Patriots

Patriots pick up another vertical option with trade for Phillip Dorsett

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Patriots pick up another vertical option with trade for Phillip Dorsett

FOXBORO -- In the years since the Randy Moss era in New England, whenever the concept of "stretching the field" came up as it related to the Patriots, that often meant horizontally.

Now, after trading for Phillip Dorsett, it has become clear that Bill Belichick and the Patriots offense want the ability to stretch the field vertically as well. 

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Of course, they could go vertical even before the team acquired Dorsett from the Colts in a deal that sent quarterback Jacoby Brissett to Indy. The Patriots spent big to pick up Brandin Cooks from the Saints, sending their 2017 first-rounder to New Orleans in the offseason. They also had versatile wideout Chris Hogan (who led the NFL in yards per catch in 2016) and big-play-walking Rob Gronkowski already in the fold. 

But the addition of Dorsett, whose athletic profile was very similar to Cooks' coming out of the University of Miami in 2015, highlights the importance of being able to stress defenses from a variety of angles.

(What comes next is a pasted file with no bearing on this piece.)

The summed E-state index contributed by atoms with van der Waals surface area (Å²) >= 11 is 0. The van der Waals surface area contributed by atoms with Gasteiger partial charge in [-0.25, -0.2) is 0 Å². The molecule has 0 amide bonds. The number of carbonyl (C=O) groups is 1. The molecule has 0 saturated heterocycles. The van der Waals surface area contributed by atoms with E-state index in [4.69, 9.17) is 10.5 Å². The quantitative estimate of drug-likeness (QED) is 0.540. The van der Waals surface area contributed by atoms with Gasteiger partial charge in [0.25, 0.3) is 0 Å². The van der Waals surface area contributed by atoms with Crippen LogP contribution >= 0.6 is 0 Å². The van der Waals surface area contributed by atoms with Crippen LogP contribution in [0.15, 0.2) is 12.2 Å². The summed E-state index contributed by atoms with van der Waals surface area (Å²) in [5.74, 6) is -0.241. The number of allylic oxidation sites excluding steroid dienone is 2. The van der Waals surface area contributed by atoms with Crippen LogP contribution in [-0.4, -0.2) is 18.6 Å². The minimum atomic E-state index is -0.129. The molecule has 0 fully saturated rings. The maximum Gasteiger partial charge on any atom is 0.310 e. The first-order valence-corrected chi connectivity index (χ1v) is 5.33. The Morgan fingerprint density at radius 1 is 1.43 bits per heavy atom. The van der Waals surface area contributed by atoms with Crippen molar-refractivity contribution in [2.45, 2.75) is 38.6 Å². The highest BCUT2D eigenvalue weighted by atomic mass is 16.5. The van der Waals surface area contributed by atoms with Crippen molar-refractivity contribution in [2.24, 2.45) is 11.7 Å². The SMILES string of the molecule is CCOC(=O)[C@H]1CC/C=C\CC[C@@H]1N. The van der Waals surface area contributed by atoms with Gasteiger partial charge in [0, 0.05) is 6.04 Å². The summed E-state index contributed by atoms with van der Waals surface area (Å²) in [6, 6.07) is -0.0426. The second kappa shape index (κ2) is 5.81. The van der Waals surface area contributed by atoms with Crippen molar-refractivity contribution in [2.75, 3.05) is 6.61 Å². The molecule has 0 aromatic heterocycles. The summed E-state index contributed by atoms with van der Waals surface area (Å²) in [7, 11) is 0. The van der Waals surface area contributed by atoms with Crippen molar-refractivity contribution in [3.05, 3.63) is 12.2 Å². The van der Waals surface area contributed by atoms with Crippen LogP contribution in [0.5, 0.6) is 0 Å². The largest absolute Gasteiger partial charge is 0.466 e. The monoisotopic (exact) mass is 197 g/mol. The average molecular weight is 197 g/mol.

The short-to-intermediate passing game has long been Tom Brady's bread and butter, and even with Julian Edelman out for the season, passes in that range still figure to play an important role in the Patriots offense. Gronkowski, Hogan, Danny Amendola, Malcolm Mitchell, James White, Dion Lewis and Rex Burkhead will all require attention in that portion of the field. 

But when teams clog the short middle of the field, as the Falcons did in Super Bowl LI, then Brady, Josh McDaniels and the Patriots offense will need to hit them where they ain't -- on the outside. That's where players like Cooks and Dorsett can give opposing defenses headaches.

Since coming into the league as the 29th overall pick in 2015, Dorsett has 51 catches (14.8 yards per catch) and three touchdowns. Here's how we saw Dorsett's skill set when he was set to enter the draft. In a word? Explosive.

Here are a few more observations to take away from the Brissett-for-Dorsett swap . . . 

Patriots sacrifice depth at game's most important position: Jacoby Brissett improved significantly from Year 1 to Year 2, and on Thursday night against the Giants -- albeit Giants reserves -- he looked like a physically-gifted player whose teammates responded to him in the huddle. He was far from perfect -- he admitted to mistakes like missing "Mike" linebacker calls -- but he seemed to be showing progress, which had to intrigue the Colts. Without Brissett, the Patriots move forward with two quarterbacks, freeing up a roster spot that can be filled by someone who won't be a weekly inactive. The Patriots have age (Brady is 40) and contract situations (Jimmy Garoppolo is scheduled to hit free agency after this season) at the position, but perhaps they feel confident in their future at that spot to part ways with a young, cost-effective option like Brissett.